The Russian Federation plans to increase natural gas exports to China by almost 50 percent this year, Deputy Prime Minister Alexander Novak said. Russia's Gazprom is supplying gas to China via the Power of Siberia pipeline under a 30-year contract worth approximately $400 billion. The pipeline was launched in 2019, and last year 15,5 billion cubic meters of gas passed through it.
This year, pumping through the main line will increase to 22 billion cubic meters (+42% by 2022) and will gradually reach its full capacity of 38 billion cubic meters by 2027. In general, the schedule provides for a gradual increase in capacity, but this year, 2023, there will be an unregulated and out-of-schedule increase in deliveries. This is reported by the OilPrice resource.
Last year, gas supplies were at the level of 15 billion cubic meters. In 2023, we expect to pump 22 billion cubic meters, which will be almost a 50% increase
- the Deputy Prime Minister of the Russian Federation announced cardinal changes.
Meanwhile, he also said that Russia is receiving more payments in yuan for oil and gas exports. Raw materials are also sold for rubles much more, Novak added.
This trend is part of what amounts to a virtual withdrawal of the Russian Federation from the markets of the West after the start of a special operation in Ukraine, followed by a nervous reaction of a coalition of anti-Russian powers, which took the form of a flurry of sanctions and asset confiscations.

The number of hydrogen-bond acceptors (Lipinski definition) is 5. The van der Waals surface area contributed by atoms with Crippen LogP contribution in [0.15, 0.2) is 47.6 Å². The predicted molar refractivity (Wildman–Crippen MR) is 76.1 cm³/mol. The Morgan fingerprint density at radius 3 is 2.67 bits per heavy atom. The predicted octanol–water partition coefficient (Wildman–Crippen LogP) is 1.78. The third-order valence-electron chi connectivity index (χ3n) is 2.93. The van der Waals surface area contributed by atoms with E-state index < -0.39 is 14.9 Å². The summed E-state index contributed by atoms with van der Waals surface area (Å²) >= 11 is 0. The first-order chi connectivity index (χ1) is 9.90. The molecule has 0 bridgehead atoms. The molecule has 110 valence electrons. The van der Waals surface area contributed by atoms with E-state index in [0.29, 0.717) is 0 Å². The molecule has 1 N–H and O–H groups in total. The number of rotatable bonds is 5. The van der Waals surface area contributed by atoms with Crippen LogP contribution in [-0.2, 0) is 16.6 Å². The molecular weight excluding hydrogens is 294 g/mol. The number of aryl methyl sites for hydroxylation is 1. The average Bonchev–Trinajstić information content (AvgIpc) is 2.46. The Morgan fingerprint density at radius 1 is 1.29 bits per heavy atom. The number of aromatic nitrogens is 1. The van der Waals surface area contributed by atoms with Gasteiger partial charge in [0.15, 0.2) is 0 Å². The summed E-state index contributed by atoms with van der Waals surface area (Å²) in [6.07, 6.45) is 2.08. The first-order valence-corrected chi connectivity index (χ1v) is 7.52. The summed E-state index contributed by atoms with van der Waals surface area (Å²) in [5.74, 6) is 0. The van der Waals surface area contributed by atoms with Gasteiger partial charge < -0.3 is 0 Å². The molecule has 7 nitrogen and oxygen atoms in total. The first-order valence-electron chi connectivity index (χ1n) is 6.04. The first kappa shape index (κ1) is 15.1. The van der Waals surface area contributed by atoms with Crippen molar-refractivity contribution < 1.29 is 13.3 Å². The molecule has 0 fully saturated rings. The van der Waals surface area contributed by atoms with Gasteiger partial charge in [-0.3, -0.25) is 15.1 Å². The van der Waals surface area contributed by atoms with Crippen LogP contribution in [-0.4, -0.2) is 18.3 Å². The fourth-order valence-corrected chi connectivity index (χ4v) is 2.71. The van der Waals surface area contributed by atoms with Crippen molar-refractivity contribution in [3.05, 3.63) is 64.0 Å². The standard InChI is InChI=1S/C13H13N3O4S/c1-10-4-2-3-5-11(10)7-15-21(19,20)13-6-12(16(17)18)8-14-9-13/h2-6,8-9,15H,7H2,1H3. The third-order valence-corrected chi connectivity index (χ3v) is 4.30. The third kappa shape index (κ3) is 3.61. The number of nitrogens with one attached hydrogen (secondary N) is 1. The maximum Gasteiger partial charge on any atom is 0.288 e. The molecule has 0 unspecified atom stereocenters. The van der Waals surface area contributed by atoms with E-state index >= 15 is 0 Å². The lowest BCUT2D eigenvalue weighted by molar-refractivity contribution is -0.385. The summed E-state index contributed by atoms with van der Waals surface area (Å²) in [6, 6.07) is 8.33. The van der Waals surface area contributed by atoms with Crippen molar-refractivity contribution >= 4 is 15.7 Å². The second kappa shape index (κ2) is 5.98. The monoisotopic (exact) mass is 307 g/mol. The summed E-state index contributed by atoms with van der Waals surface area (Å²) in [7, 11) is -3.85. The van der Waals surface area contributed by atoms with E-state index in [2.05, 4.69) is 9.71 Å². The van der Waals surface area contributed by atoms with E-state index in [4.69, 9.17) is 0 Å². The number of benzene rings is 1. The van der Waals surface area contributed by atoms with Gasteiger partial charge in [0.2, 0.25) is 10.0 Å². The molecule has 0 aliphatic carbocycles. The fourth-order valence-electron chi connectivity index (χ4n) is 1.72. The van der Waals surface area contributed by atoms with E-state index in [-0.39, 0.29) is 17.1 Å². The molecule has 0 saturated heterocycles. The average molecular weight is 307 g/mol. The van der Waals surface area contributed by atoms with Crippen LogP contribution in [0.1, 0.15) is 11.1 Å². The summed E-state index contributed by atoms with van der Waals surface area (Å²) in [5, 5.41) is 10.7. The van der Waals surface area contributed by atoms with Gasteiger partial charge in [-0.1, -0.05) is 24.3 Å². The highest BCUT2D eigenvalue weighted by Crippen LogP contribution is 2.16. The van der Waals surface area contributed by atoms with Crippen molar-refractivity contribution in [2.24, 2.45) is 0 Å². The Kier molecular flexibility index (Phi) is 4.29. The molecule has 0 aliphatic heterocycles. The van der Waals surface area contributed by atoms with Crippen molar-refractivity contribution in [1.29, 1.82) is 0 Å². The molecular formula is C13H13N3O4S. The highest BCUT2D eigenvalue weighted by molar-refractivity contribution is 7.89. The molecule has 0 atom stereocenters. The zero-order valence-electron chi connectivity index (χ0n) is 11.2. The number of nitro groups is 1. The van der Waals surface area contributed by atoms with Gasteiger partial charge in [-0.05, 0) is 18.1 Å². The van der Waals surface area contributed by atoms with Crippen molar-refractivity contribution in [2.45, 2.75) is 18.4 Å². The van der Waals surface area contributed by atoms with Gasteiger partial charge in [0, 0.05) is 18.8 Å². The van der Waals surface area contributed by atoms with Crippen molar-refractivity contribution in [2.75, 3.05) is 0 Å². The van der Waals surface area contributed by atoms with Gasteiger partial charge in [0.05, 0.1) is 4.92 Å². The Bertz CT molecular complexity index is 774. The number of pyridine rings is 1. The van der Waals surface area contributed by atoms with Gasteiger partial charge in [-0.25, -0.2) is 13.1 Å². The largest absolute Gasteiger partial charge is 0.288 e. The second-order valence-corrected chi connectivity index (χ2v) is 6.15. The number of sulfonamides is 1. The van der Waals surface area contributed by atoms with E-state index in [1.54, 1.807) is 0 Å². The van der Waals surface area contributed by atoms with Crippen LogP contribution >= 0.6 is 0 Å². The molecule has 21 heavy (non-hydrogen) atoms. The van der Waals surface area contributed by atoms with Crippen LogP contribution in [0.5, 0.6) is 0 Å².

The sharp increase in the volume of fuel deliveries somewhat contradicts the planned pumping schedule, envisaged even during the launch of the Power of Siberia, and the gradual commissioning of the main line. Physical growth in volumes will be driven by the launch of the Power of Siberia section from the Chayandinskoye field to Kovykta and the start of production at Kovykta itself.
Rђ RІRѕS, political “going beyond” the schedule is due to conflict moments. Through the accumulation of energy resources from friendly countries (Russia, Iran), China is preparing for a showdown with the United States, as relations are heated to the limit, aiming for war in the future. Beijing is well aware that the next step will be economic sanctions, including disruption of supply chains under long-term contracts between Chinese companies and US shale.
With the coming winter deficit in the EU, which Washington has pledged to cover with supplies from the Gulf Coast, the US will have a convenient excuse to limit the execution of contracts with China in favor of clients in Europe. This obvious move by the White House is read in advance, so the Chinese leadership has to play it safe and violate its own principles of supply diversification and independence from a particular supplier.